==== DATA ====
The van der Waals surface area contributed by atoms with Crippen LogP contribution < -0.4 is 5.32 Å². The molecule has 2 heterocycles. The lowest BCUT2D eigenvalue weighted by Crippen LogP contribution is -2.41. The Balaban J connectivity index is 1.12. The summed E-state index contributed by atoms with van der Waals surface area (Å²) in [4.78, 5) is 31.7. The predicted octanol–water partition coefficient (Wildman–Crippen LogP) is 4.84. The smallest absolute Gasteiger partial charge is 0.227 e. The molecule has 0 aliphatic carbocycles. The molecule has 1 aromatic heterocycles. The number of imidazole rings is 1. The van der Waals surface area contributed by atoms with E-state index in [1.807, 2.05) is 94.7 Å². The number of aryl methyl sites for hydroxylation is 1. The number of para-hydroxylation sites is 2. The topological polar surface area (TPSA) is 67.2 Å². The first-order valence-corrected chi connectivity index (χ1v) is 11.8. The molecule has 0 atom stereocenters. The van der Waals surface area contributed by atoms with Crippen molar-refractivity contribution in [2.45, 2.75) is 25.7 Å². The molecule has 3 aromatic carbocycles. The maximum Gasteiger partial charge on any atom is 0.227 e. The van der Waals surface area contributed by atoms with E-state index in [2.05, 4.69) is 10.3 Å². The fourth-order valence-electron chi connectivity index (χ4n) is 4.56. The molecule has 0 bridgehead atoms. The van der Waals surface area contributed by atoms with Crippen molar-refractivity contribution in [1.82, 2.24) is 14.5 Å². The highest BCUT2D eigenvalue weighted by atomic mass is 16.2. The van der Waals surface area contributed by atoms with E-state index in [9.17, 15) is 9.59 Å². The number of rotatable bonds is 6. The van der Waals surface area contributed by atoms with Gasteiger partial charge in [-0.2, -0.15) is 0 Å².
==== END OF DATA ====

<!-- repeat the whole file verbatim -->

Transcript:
The van der Waals surface area contributed by atoms with Crippen LogP contribution < -0.4 is 5.32 Å². The molecule has 2 heterocycles. The lowest BCUT2D eigenvalue weighted by Crippen LogP contribution is -2.41. The Balaban J connectivity index is 1.12. The summed E-state index contributed by atoms with van der Waals surface area (Å²) in [4.78, 5) is 31.7. The predicted octanol–water partition coefficient (Wildman–Crippen LogP) is 4.84. The smallest absolute Gasteiger partial charge is 0.227 e. The molecule has 0 aliphatic carbocycles. The molecule has 1 aromatic heterocycles. The number of imidazole rings is 1. The van der Waals surface area contributed by atoms with E-state index in [1.807, 2.05) is 94.7 Å². The number of aryl methyl sites for hydroxylation is 1. The number of para-hydroxylation sites is 2. The topological polar surface area (TPSA) is 67.2 Å². The first-order valence-corrected chi connectivity index (χ1v) is 11.8. The molecule has 0 atom stereocenters. The van der Waals surface area contributed by atoms with Crippen molar-refractivity contribution in [2.45, 2.75) is 25.7 Å². The molecule has 3 aromatic carbocycles. The maximum Gasteiger partial charge on any atom is 0.227 e. The van der Waals surface area contributed by atoms with E-state index in [2.05, 4.69) is 10.3 Å². The fourth-order valence-electron chi connectivity index (χ4n) is 4.56. The molecule has 0 bridgehead atoms. The van der Waals surface area contributed by atoms with Crippen molar-refractivity contribution in [1.82, 2.24) is 14.5 Å². The highest BCUT2D eigenvalue weighted by atomic mass is 16.2. The van der Waals surface area contributed by atoms with E-state index in [9.17, 15) is 9.59 Å². The number of rotatable bonds is 6. The van der Waals surface area contributed by atoms with Gasteiger partial charge in [-0.2, -0.15) is 0 Å².